The Polypharmacy Network

Polypharmacy Prevention
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What You Should Know About Green Tea?
By: Joanne Jansen PharmD and Anjanette Dymerski PharmD
Many people consider herbal supplements safe since they are natural. However, even natural things can be bad for you; for example, a bite from a black widow spider is natural and not good. Always discuss any new supplements with your doctor or pharmacist before taking them to make sure they do not interact with your medications or cause worsening of a disease you have.

It is important to remember that natural supplements and vitamins are not regulated by the Food and Drug Administration (FDA). This means that there may be ingredients in the products that are not listed. There is also no guarantee that the ingredients listed on the bottle are accurate.

Green tea is commonly used for:
• Improving ability to think and focus
• Weight loss
• Antioxidant effects: may slow aging and prevent damage to the body

While green tea may work in some people, there are many reasons you may not want to take it. Green tea has been known to cause liver damage and insomnia. It also contains high amounts of caffeine. Green tea may interact with some drugs and change or increase their effects. For instance, green tea interacts with all of these drugs and more:
• Amphetamines
     o methylphenidate (Concerta®, Ritalin® / Ritalin LA® / Ritalin SR®)
     o amphetamine and dextroamphetamine (Adderall®)
     o Cocaine
• Decongestants
     o pseudoephedrine (contained in the nonprescription cough/cold/allergy products that you have to get from the pharmacist) including:
          - Zyrtec D®
          - Sudafed® (but not PE)
          - Claritin D®
          - Alavert D®
          - Mucinex D®
          - Tylenol Cold Severe Congestion®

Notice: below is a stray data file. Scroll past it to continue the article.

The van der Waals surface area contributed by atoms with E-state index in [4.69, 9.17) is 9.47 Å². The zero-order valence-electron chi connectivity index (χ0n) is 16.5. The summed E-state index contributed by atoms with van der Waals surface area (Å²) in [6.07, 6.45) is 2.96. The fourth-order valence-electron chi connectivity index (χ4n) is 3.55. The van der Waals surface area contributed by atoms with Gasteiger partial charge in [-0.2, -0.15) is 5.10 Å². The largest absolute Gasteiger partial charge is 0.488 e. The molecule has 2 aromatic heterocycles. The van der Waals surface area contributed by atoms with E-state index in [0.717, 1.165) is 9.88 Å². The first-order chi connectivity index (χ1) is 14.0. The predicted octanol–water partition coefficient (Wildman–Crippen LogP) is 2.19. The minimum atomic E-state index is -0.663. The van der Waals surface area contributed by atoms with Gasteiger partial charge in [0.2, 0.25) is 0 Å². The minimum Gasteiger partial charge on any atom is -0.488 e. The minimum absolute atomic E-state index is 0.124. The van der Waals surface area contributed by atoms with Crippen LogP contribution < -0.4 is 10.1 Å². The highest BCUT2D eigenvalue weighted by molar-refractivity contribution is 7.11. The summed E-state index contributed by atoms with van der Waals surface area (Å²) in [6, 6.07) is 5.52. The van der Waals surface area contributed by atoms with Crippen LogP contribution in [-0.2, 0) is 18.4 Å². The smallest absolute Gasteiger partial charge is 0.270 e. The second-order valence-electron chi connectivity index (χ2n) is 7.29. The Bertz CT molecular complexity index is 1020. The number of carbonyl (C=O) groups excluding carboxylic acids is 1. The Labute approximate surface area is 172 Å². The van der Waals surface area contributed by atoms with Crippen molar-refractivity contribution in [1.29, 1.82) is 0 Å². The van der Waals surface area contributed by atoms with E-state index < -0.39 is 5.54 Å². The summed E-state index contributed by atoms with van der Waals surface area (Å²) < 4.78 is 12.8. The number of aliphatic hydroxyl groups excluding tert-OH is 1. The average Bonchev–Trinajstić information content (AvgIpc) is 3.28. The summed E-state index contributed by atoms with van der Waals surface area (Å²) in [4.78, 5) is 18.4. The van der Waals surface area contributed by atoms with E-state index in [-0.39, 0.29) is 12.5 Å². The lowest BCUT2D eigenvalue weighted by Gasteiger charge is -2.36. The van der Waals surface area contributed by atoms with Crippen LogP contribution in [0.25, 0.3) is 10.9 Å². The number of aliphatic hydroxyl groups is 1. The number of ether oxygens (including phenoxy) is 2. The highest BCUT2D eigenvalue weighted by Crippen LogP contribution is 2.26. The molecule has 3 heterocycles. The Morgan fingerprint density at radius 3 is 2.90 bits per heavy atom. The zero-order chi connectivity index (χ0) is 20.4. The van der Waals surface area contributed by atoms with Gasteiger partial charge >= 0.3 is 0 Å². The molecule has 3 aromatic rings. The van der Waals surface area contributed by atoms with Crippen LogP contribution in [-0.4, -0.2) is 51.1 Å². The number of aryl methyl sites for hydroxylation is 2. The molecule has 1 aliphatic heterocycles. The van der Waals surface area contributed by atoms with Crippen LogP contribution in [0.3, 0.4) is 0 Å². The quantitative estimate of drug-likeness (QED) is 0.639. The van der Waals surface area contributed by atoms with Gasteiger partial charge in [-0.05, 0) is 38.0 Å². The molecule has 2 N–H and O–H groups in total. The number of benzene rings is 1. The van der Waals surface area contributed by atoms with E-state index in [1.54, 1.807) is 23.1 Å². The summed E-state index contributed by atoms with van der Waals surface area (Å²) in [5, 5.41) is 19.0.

- Tylenol Sinus Severe Congestion®
• Anticoagulants / Antiplatelets (blood thinners)
     o warfarin (Coumadin®)
     o clopidogrel (Plavix®)
     o dipyridamole (Persantine®, Aggrenox®)
     o aspirin
     o ticlopidine (Ticlid®)
     o enoxaparin (Lovenox®)
     o heparin
• NSAIDs
     o Ibuprofen (Advil®, Motrin®)
     o Naproxen (Aleve®, Naprosyn®)
     o Indomethacin (Indocin®)
     o Ketoprofen
     o Meloxicam (Mobic®)
     o Diclofenac (Voltaren®)
     o Oxaprozin (Daypro®)
     o Celecoxib (Celebrex®)
     o Piroxicam (Feldene®)

Natural products that may interact with green tea:
• Anticoagulants / Antiplatelets (blood thinners)
     o Garlic
     o Ginger
     o Ginkgo
     o Panax ginseng
• Other caffeine containing products
     o Coffee
     o Black tea
     o Cola
     o Guarana
     o Mate
• Weight loss products including:
     o Hydroxycut®
     o TrimSpa®
     o Hoodia®
     o Xenadrine®
     o Stacker 2®

Green tea can cause problems in people with certain diseases. If you have one of the following, discuss with your doctor or pharmacist whether you should take green tea:
• Anemia
• Anxiety
• Bleeding disorders
• Heart conditions
• Diabetes
• Glaucoma
• High blood pressure
• Liver problems
• Osteoporosis

Other things you should know about green tea:
• Tell your doctor you are taking this drug before you have surgery. You may need to stop it two weeks before surgery to prevent bleeding problems.
• Tell your doctor or pharmacist you are taking this drug before you start any new medications.
• Green tea may interact with many blood tests your doctor may take.
• Green tea may decrease the amount of iron and calcium you absorb from your diet.
• Side effects may include insomnia, anxiety, jitteriness, high blood pressure, nausea, vomiting, and diarrhea.

More information available at the Natural Products Database of The Pharmacist’s Letter.